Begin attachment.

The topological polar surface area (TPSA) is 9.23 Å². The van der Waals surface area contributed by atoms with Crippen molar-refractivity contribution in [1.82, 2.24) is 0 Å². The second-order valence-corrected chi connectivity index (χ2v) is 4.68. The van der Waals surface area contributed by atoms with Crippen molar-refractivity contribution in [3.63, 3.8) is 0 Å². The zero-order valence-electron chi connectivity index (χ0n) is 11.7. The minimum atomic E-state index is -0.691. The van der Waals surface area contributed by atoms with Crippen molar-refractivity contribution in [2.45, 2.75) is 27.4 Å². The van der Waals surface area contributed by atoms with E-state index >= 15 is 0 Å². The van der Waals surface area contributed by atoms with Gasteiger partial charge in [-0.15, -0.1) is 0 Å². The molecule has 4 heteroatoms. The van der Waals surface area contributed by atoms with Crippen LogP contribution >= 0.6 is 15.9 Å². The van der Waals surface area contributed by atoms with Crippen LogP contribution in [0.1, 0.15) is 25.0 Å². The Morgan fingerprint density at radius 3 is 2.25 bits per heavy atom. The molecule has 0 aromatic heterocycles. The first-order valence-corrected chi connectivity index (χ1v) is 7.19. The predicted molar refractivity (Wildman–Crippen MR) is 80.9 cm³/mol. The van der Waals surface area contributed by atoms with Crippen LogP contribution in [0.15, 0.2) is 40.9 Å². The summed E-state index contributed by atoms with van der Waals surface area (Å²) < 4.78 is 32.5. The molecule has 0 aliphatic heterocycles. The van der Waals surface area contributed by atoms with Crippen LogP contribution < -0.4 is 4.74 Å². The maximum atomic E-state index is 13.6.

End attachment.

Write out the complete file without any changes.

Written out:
The topological polar surface area (TPSA) is 9.23 Å². The van der Waals surface area contributed by atoms with Crippen molar-refractivity contribution in [1.82, 2.24) is 0 Å². The second-order valence-corrected chi connectivity index (χ2v) is 4.68. The van der Waals surface area contributed by atoms with Crippen molar-refractivity contribution in [3.63, 3.8) is 0 Å². The zero-order valence-electron chi connectivity index (χ0n) is 11.7. The minimum atomic E-state index is -0.691. The van der Waals surface area contributed by atoms with Crippen molar-refractivity contribution in [2.45, 2.75) is 27.4 Å². The van der Waals surface area contributed by atoms with E-state index >= 15 is 0 Å². The van der Waals surface area contributed by atoms with Gasteiger partial charge in [-0.15, -0.1) is 0 Å². The molecule has 4 heteroatoms. The van der Waals surface area contributed by atoms with Crippen LogP contribution >= 0.6 is 15.9 Å². The van der Waals surface area contributed by atoms with Crippen LogP contribution in [0.1, 0.15) is 25.0 Å². The Morgan fingerprint density at radius 3 is 2.25 bits per heavy atom. The molecule has 0 aromatic heterocycles. The first-order valence-corrected chi connectivity index (χ1v) is 7.19. The predicted molar refractivity (Wildman–Crippen MR) is 80.9 cm³/mol. The van der Waals surface area contributed by atoms with Crippen LogP contribution in [0.15, 0.2) is 40.9 Å². The summed E-state index contributed by atoms with van der Waals surface area (Å²) < 4.78 is 32.5. The molecule has 0 aliphatic heterocycles. The van der Waals surface area contributed by atoms with Crippen LogP contribution < -0.4 is 4.74 Å². The maximum atomic E-state index is 13.6.